Crazy Guy On A Bike is practical a website, offering easily searchable cycling trip ideas and routes around the World in a series of postings, muddled together. Aside, it offers journal and forum facilities. It's well worth a visit.

Our Bordeaux and Biarritz tour was indeed flat, and at times frustrating, to be by the sea but not in view of it. However we were struck by the quality of ride itself. Of 400kms, the vast majority was on maintained asphalt, purely for cyclists, away from any roads and traffic. In fact away from just about everything other trees making up light, airy woods. slowmoves in the most peaceful of surroundings. June felt like a good time to be there. I am sure September also.

We did our trip slowly, albeit over four reasonably long days. Our route was Bordeaux of Cap Ferret, via Lacanau, before around the Bassin Arcachon and on south. Trains to and from Paris go from on the same line for both Bordeaux and Biarritz.

Along with the woods, highlights were Dune du Pyla and Biarritz, for very different reasons. Dune du Pyla (pictured) is something I simply didn’t know Europe had. Biarritz is more diverse and vibrant than my preconceptions had given credit to. I must also acknowledge the fantastic Hotel De L'Ocean, where we stayed for three nights, right in the heart of Biarritz and at very good value.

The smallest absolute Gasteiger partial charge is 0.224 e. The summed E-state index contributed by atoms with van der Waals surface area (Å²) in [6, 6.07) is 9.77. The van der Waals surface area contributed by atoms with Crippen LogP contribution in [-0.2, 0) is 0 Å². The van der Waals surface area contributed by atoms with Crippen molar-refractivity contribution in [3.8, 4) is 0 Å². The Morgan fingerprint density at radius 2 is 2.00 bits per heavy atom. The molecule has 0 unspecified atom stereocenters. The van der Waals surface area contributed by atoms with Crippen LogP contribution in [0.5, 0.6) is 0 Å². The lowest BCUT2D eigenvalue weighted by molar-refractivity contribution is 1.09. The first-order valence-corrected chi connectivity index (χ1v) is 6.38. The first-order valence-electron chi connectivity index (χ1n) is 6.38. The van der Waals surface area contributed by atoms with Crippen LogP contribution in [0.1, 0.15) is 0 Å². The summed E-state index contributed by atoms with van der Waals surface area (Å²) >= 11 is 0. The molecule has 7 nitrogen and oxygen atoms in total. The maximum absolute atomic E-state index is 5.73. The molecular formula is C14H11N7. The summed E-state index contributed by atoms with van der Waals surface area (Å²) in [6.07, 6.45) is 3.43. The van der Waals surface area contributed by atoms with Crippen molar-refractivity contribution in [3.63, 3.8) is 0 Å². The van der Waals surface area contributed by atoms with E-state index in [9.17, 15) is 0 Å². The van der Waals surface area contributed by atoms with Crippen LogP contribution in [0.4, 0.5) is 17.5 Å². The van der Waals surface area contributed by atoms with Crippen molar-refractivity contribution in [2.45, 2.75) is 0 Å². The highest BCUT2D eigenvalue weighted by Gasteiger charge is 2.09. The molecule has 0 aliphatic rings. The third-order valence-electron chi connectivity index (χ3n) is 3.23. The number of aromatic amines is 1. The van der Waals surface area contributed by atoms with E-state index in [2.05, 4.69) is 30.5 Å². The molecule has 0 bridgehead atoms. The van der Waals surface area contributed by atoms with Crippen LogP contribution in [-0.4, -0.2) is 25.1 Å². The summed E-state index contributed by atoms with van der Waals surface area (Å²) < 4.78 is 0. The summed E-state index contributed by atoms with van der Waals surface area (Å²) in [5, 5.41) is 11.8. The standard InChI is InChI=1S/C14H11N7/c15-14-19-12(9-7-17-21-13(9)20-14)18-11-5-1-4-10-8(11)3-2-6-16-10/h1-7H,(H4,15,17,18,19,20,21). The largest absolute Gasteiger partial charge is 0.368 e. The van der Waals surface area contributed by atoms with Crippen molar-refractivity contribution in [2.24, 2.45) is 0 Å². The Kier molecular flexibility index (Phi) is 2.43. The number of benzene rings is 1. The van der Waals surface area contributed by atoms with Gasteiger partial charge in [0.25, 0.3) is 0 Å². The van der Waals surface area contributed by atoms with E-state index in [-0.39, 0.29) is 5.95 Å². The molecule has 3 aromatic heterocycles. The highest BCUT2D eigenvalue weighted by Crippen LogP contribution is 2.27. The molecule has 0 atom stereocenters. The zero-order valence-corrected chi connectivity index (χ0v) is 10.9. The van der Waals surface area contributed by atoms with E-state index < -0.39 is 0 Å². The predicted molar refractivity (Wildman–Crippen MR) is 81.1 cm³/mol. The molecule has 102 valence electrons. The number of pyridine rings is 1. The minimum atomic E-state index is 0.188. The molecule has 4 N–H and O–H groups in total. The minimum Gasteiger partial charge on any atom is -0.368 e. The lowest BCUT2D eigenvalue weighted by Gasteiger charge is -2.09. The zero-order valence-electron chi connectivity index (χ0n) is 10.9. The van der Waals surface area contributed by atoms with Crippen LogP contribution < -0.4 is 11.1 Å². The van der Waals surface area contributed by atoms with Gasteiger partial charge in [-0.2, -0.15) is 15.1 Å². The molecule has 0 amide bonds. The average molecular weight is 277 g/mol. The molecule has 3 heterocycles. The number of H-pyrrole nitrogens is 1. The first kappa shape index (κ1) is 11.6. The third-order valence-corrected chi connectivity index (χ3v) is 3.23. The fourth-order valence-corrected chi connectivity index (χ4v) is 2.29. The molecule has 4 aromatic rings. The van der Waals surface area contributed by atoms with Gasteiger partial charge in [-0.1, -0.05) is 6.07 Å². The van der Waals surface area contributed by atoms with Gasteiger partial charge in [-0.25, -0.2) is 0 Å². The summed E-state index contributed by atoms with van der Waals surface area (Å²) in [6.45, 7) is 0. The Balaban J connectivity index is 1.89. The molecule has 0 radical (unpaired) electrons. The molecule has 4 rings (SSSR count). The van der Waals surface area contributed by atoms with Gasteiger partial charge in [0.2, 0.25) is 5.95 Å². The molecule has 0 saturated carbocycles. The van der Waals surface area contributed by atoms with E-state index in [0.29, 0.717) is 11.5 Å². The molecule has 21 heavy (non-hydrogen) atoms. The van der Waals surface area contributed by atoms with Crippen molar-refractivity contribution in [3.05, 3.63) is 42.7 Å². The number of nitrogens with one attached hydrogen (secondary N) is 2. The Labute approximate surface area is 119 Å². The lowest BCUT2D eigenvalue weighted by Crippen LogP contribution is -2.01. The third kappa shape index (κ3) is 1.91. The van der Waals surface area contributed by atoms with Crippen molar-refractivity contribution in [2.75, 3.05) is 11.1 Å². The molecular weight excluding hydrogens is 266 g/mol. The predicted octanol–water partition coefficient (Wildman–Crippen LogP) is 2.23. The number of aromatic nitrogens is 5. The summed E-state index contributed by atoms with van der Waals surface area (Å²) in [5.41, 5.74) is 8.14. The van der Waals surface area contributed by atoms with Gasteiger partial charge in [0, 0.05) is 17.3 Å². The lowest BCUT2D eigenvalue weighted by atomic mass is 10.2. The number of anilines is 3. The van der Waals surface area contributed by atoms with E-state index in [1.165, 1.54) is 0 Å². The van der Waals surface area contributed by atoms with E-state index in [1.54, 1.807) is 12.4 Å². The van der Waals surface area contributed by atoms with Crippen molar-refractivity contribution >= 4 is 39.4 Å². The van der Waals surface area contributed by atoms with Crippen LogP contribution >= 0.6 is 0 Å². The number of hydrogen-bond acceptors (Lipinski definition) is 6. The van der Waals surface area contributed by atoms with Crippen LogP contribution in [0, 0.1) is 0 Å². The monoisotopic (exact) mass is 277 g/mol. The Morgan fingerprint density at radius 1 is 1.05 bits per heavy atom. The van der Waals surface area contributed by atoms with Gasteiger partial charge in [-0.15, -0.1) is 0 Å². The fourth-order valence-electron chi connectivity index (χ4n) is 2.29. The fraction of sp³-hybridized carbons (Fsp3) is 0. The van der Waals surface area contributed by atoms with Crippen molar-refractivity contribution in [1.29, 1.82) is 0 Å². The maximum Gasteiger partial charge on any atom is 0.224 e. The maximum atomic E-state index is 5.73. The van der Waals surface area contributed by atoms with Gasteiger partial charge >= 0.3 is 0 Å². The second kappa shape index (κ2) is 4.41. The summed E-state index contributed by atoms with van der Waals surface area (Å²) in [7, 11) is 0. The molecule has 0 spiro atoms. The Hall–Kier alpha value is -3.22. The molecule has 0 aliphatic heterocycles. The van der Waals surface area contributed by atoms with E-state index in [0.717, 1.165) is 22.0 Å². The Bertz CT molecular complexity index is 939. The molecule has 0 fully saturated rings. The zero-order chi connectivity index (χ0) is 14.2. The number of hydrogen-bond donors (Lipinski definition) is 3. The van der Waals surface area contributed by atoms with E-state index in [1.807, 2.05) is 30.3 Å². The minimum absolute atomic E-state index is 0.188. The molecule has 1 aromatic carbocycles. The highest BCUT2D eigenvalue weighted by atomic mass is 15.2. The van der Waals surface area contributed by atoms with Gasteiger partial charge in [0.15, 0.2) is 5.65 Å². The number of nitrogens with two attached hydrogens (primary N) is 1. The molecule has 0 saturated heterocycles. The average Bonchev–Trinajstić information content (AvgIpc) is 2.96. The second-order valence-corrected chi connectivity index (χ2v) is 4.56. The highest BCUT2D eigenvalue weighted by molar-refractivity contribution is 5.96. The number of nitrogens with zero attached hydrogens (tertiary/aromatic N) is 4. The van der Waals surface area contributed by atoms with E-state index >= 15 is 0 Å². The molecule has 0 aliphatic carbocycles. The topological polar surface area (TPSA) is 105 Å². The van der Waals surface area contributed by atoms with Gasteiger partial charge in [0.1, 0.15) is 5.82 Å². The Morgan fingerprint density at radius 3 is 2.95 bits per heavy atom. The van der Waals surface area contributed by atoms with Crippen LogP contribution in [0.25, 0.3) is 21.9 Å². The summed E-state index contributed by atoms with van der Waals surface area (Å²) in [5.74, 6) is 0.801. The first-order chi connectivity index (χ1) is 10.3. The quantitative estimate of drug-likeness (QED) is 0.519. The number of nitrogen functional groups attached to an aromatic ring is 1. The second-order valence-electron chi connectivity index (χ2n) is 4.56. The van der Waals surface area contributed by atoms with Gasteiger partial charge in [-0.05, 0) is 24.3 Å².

A recommendation of website, route, journey and destination.


Pictures from our trip to follow, but in the meantime from:

Thursday, 4 June 2009

Great British Walks

As you've probably gathered by now, at slowmoves we are big on walking - the ultimate form of slow travel. So when I heard that the Guardian/Observer were doing a 6 day supplement of 'Great British Walks', I thought other ramblers should be informed.

It starts tomorrow (sat June 6th) with an Art and Literature walk through the places that inspired painters, sculptors, writers and poets.